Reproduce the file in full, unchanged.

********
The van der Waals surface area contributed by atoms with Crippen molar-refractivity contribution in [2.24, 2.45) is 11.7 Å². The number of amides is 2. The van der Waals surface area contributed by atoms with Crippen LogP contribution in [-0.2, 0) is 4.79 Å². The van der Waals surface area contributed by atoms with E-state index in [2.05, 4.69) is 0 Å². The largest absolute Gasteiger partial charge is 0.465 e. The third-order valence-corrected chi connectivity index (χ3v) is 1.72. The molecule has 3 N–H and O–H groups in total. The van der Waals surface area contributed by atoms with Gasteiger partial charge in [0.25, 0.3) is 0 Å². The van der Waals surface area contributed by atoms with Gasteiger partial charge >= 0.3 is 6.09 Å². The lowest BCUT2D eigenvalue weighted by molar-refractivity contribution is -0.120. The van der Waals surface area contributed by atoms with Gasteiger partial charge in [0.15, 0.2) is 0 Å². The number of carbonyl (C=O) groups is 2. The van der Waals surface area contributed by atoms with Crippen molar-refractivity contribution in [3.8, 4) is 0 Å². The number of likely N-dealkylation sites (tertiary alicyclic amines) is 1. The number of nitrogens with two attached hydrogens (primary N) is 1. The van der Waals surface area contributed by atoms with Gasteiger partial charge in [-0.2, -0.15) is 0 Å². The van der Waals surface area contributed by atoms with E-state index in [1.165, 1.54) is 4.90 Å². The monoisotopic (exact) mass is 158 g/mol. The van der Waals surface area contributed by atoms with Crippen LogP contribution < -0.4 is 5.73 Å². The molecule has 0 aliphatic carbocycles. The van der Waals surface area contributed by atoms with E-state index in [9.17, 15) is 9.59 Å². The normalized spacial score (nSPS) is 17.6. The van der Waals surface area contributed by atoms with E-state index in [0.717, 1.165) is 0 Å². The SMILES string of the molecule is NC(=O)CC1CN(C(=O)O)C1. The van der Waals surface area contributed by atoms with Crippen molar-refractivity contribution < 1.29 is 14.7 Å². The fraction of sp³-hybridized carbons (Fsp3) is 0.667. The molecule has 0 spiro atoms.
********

The van der Waals surface area contributed by atoms with Crippen molar-refractivity contribution in [2.24, 2.45) is 11.7 Å². The number of amides is 2. The van der Waals surface area contributed by atoms with Crippen LogP contribution in [-0.2, 0) is 4.79 Å². The van der Waals surface area contributed by atoms with E-state index in [2.05, 4.69) is 0 Å². The largest absolute Gasteiger partial charge is 0.465 e. The third-order valence-corrected chi connectivity index (χ3v) is 1.72. The molecule has 3 N–H and O–H groups in total. The van der Waals surface area contributed by atoms with Gasteiger partial charge in [0.25, 0.3) is 0 Å². The van der Waals surface area contributed by atoms with Gasteiger partial charge >= 0.3 is 6.09 Å². The lowest BCUT2D eigenvalue weighted by molar-refractivity contribution is -0.120. The van der Waals surface area contributed by atoms with Gasteiger partial charge in [0.15, 0.2) is 0 Å². The number of carbonyl (C=O) groups is 2. The van der Waals surface area contributed by atoms with Crippen molar-refractivity contribution in [3.8, 4) is 0 Å². The number of likely N-dealkylation sites (tertiary alicyclic amines) is 1. The number of nitrogens with two attached hydrogens (primary N) is 1. The van der Waals surface area contributed by atoms with Gasteiger partial charge in [-0.2, -0.15) is 0 Å². The van der Waals surface area contributed by atoms with E-state index in [1.165, 1.54) is 4.90 Å². The monoisotopic (exact) mass is 158 g/mol. The van der Waals surface area contributed by atoms with Crippen LogP contribution < -0.4 is 5.73 Å². The molecule has 0 aliphatic carbocycles. The van der Waals surface area contributed by atoms with E-state index in [9.17, 15) is 9.59 Å². The normalized spacial score (nSPS) is 17.6. The van der Waals surface area contributed by atoms with E-state index in [0.717, 1.165) is 0 Å². The SMILES string of the molecule is NC(=O)CC1CN(C(=O)O)C1. The van der Waals surface area contributed by atoms with Crippen molar-refractivity contribution < 1.29 is 14.7 Å². The fraction of sp³-hybridized carbons (Fsp3) is 0.667. The molecule has 0 spiro atoms.